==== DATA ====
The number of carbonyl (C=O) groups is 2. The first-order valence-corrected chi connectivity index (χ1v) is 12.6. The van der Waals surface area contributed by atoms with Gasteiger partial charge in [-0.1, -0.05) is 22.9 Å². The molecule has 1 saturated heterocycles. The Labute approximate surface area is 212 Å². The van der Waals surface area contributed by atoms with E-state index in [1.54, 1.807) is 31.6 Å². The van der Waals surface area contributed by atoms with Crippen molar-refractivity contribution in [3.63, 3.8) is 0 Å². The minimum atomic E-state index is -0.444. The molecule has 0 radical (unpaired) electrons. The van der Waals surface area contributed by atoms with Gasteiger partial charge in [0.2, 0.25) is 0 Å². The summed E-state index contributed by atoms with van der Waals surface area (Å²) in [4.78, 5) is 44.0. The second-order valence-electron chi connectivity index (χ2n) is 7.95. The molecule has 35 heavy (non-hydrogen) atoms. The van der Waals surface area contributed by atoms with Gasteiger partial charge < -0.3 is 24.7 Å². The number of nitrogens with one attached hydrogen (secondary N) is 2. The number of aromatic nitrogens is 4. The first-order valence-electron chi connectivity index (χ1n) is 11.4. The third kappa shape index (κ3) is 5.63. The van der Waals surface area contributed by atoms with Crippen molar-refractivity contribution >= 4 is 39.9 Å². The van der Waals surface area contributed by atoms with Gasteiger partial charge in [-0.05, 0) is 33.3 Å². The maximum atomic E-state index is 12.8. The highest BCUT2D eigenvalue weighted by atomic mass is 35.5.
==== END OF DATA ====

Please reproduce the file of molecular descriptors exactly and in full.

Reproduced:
The number of carbonyl (C=O) groups is 2. The first-order valence-corrected chi connectivity index (χ1v) is 12.6. The van der Waals surface area contributed by atoms with Gasteiger partial charge in [-0.1, -0.05) is 22.9 Å². The molecule has 1 saturated heterocycles. The Labute approximate surface area is 212 Å². The van der Waals surface area contributed by atoms with E-state index in [1.54, 1.807) is 31.6 Å². The van der Waals surface area contributed by atoms with Crippen molar-refractivity contribution in [3.63, 3.8) is 0 Å². The minimum atomic E-state index is -0.444. The molecule has 0 radical (unpaired) electrons. The van der Waals surface area contributed by atoms with Gasteiger partial charge in [0.2, 0.25) is 0 Å². The summed E-state index contributed by atoms with van der Waals surface area (Å²) in [4.78, 5) is 44.0. The second-order valence-electron chi connectivity index (χ2n) is 7.95. The molecule has 35 heavy (non-hydrogen) atoms. The van der Waals surface area contributed by atoms with Gasteiger partial charge < -0.3 is 24.7 Å². The number of nitrogens with one attached hydrogen (secondary N) is 2. The number of aromatic nitrogens is 4. The first-order valence-electron chi connectivity index (χ1n) is 11.4. The third kappa shape index (κ3) is 5.63. The van der Waals surface area contributed by atoms with Crippen molar-refractivity contribution >= 4 is 39.9 Å². The van der Waals surface area contributed by atoms with Gasteiger partial charge in [-0.05, 0) is 33.3 Å². The maximum atomic E-state index is 12.8. The highest BCUT2D eigenvalue weighted by atomic mass is 35.5.